Customer Transformation Is the New Customer Support
Customer support has gone stale. Nowadays, it seems like everyone's out to make a quick buck—sell more licenses, sell more memberships, sell more of whatever it is they're selling. Of course, I'm not saying healthy sales are a bad thing. But the customer-vendor relationship is all too often a one-way street that's predominantly centered on this direct exchange of product and payment. The vendor sells and the customer consumes. We can do better than that.
In fact, there is a way to breathe life back into the vendor-customer relationship. You build a team that is centrally focused on helping your customers (1) tackle the questions that keep them up at night about how to evolve and grow their business, and (2) realize their company's full potential. Call it the customer transformation team. It's not about simply selling licenses or replacing what they already have—that's what the sales team is for. It's about helping any customer ensure that their organization is teed up for future success, long before or indeed after a product is installed. For my team, that means helping them transform their field service departments from cost centers to profit centers.
At the root of customer transformation lies in this question: "How can we help our customers grow and expand as businesses beyond the features and functionality our product offers today?" I happen to work in field service, an industry that's remained relatively unchanged, which means that there's a lot of uncertainty around how to move your business forward efficiently and progressively in the digital age. What's the best way to manage your field service technicians? How should you organize client histories and product warranty information? How can you use product performance data to implement changes that'll transform your business? How is outcome-based service or the IoT going to impact your service business? With an effective customer transformation team, companies are able to work alongside their customers as a partner and a guide when it comes to answering those tough questions.
You're probably asking yourself how this is any different from customer service or customer success. Well, it is very different, and far more substantive at that. Customer service is the baseline—your customers will reach out when they run into a problem, and in response, you'll help them troubleshoot. It's not proactive. It's just something customers expect of you. Customer success is a step above customer service, but it doesn't quite reach the "transformation" point just yet. Customer success is when your customer has high adoption and is able to use your product successfully. Given it's the fulfillment of the original promise you made to your customer at the point of sale, customer success should be a given. Of course, both customer service and customer success are very closely tied to customer transformation, but customer transformation transcends both and offers a tighter link between parties.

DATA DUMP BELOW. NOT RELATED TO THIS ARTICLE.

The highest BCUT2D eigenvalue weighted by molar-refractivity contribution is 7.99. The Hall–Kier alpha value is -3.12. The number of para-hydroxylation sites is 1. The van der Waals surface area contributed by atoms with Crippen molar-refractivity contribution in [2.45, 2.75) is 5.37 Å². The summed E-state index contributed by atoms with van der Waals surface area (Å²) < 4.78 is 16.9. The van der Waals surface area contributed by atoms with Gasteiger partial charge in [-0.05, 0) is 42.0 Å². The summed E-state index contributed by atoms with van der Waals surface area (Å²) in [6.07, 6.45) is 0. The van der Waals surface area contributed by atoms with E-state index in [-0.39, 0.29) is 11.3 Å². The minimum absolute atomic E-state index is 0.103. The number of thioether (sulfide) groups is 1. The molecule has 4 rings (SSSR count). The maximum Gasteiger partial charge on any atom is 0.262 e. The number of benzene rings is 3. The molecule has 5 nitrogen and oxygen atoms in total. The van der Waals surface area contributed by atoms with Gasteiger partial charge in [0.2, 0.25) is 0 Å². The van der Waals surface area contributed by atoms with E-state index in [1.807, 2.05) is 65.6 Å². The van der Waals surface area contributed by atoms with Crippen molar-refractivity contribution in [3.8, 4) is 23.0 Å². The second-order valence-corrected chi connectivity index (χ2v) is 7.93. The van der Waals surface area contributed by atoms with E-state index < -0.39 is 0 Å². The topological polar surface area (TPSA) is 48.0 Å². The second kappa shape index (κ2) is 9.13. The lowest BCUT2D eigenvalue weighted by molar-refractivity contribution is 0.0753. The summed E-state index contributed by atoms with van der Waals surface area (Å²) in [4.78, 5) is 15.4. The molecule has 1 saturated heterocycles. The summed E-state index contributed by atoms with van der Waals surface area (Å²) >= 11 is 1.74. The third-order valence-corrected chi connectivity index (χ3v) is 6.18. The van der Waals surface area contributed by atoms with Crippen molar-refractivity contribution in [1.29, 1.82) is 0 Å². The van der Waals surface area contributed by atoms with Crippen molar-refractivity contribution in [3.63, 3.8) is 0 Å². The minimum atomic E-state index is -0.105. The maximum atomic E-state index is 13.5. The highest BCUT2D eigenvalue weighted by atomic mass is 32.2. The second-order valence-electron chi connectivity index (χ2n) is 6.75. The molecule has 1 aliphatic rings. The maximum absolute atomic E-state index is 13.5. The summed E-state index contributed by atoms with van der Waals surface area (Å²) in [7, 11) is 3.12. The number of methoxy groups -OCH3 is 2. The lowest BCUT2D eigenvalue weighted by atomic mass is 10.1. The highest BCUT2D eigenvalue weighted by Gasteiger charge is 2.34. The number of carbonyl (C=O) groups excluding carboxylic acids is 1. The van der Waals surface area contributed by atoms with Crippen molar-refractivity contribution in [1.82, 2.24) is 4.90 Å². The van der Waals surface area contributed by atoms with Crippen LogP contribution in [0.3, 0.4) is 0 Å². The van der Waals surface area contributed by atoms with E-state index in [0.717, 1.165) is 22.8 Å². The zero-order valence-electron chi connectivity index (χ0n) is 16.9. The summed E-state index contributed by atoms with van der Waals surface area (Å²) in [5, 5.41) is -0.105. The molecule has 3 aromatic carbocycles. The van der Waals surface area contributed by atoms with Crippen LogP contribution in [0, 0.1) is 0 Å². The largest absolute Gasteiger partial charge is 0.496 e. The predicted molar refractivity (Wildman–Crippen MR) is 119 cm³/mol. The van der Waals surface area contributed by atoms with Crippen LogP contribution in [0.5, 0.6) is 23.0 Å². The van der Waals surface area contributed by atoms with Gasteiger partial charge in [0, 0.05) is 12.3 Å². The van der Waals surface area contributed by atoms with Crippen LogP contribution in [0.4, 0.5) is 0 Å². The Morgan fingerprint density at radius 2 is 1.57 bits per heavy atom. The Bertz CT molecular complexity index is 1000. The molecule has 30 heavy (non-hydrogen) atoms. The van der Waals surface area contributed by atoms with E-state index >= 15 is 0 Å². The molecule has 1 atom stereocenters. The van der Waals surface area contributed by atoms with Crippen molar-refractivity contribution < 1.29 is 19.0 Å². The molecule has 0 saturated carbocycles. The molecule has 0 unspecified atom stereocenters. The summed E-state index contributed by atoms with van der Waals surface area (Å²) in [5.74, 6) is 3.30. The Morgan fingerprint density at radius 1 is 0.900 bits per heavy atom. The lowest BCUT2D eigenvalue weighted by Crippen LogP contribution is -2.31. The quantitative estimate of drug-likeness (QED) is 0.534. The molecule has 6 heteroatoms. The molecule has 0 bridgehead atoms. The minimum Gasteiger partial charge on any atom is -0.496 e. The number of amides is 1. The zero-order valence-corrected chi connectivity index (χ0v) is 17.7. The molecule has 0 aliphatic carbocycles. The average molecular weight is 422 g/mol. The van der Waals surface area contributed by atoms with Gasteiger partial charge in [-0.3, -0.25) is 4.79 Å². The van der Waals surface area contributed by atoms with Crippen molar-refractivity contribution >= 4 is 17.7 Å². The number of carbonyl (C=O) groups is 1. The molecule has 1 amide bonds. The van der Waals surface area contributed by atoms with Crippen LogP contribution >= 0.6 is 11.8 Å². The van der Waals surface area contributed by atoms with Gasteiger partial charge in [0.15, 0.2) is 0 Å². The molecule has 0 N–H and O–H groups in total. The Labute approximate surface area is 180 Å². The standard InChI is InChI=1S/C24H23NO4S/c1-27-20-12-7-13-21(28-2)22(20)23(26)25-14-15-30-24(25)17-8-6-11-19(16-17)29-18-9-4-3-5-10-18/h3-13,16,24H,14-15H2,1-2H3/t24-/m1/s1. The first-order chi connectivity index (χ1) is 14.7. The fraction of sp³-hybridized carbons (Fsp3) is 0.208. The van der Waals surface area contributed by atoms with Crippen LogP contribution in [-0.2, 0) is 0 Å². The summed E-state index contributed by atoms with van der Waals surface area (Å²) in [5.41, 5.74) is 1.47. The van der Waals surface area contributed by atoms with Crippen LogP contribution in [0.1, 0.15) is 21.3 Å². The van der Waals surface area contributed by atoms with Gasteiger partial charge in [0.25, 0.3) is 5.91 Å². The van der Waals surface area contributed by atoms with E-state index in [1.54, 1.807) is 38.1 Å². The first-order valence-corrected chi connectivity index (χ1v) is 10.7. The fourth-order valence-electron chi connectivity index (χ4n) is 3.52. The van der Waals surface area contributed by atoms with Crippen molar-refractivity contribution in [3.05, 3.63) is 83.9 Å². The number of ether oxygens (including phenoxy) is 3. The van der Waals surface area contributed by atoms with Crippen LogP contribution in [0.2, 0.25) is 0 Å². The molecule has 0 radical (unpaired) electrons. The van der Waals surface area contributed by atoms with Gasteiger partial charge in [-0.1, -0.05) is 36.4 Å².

A key ingredient in the recipe for a successful customer transformation team is hiring folks with in-depth, real-life subject matter expertise who have lived and worked within your company's field. After all, you wouldn't want to go see a doctor who doesn't know anything about medicine, or a pilot who has never flown a plane. I have worked in field service for over 30 years, and members of my teams over the years have all had strong backgrounds in IT, professional services, strategic vision, product development, and digital strategy. We've (almost literally) walked in our customer's shoes. And, collectively, we've been able to approach field service challenges from their perspective and anticipate solutions for their success—sometimes even before they do.
This exceedingly knowledgeable and seasoned expert team is of no use, however, unless you cultivate an active, mutually invested partnership with your customers. The healthiest customer-vendor partnerships should be thought of as ongoing dialogues where both teams feel empowered to bring both ideas and concerns to the table. That means that in addition to you guiding the customer, the customer also provides you with valuable feedback on your product, ways it can be enhanced—and (ideally) they may even help you take that feedback and transform it into a reality. Being able to speak with customers about their business and industry topics beyond the product—such as their vision, industry trends, product road maps, customer success, and ways they can grow and transform their business—opens many doors and sparks organic growth.
Developing a customer transformation team isn't limited to any one industry. It has implications for businesses of all industries and geographies. On a deeper level, the customer transformation team is about a fundamental shift in what it means to have a healthy, symbiotic customer-vendor relationship. Customer success in isolation isn’t cutting it anymore—customer transformation is the new customer success.
Dave Hart is vice president of Global Customer Transformation at ServiceMax, where he focuses on working with prospects and existing customers to understand and unlock the true value of their field service organizations. Having started his career as a field service engineer, Hart has decades of field service management and customer transformation experience, most recently leading Pitney Bowes’s entire European Service organization. During his more than a decade at Pitney Bowes, Hart also managed the international DMT (Document Messaging Technologies) service group, UK GMS (Global Mailing Solutions) group, and national operations of Pitney Bowes Management Services.